Disclaimer: Wild Garlic and Wild Onions have multiple dangerous look-alikes. Not the least of which is an Appalachian plant known as Fly Poison (Amianthium). Fly Poison is said to be so toxic that people have died because they touched the leaves and failed to wash their hands before eating.
As I was crossing my yard I suddenly picked up a strong odor of onion rose up from the grass. I looked down to find that I had just stepped on a cluster of garlic.
Locally known as “wild onions” or “Crow Garlic” this stinky little plant is just as useful as it’s larger cousins found in grocery stores and gardens. As children thus was one of the first plants that I learned. I was taught to pinch off a bit of the leaf and smell it before I tried it. The rule of thumb is to never eat a plant that looks like a onion but doesn’t smell like an onion. As stated in the disclaimer the Fly Poison plant is one that has a reputation for causing fatalities. I am pretty sure that I have fly poison on my place as well but it doesn’t come up until Spring where the wild garlic is available almost all year round.
The green leaves of wild garlic can simply be snipped with a set of shears and sprinkled like chives. Mixed into butter for garlic bread or just tossed into a salad. The bulb is small but as you can see in the photo they grow in clumps and collectively a colony of wild garlic can provide a fair amount of mass. When it goes to seed the top will have a cluster of tiny bulblets that will eventually take root.
I find the flavor to be a bit stronger than regular garlic so it doesn’t take advantage much to get the flavor.
Like the garden variety of garlic wild garlic has a long history of being used in folk medicine. Science has proven that garlic has some antibiotic and antimicrobial use and it’s high in some vitamins and minerals including a form a sulphur that can be absorbed by the body.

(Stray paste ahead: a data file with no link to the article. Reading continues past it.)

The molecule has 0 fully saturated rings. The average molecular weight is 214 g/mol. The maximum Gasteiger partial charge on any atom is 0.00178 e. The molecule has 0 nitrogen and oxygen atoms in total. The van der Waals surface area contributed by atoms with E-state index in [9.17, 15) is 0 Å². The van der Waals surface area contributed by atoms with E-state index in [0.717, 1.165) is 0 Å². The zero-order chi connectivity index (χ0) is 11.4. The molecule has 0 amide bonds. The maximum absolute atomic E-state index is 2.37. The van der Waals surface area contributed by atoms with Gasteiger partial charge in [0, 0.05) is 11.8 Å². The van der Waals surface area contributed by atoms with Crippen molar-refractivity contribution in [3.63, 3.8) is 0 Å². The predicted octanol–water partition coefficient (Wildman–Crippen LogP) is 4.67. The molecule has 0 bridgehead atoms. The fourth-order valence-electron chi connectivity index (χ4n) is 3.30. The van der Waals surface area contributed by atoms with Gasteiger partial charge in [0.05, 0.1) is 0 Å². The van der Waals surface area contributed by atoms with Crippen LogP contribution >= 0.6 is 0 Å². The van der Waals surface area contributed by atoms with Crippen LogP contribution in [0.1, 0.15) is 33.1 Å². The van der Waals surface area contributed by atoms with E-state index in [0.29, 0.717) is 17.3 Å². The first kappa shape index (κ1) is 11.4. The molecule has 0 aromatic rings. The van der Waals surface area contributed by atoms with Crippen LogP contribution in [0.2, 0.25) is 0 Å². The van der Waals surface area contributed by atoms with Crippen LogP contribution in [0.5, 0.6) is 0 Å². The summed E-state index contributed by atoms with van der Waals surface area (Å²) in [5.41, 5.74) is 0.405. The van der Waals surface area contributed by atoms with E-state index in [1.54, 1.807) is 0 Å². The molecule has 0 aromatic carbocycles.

About those vampires and garlic. I thought it be a fun fact to look up how that came to be but like everything else the internet is ablaze with debate. Some say origin goes back as far ancient Egypt while others believe that Bram Stoker was the first to weaponize garlic against the forces of darkness. Being a Gen-Xer it’s my opinion that the use of holy water laced with garlic was pure genius by my favorite vampire hunters from the 80s. Namely, the Frog Brothers.
The world may never know for sure how garlic became the bane of vampires. But no matter if the Frog Brothers drop by to fill their super soakers with their special anti vampire blend of holy water and garlic juice or if you want a little garlic bread to go with your spaghetti there’s a fine source of flavor and medical plant that’s probably in your back yard right now.
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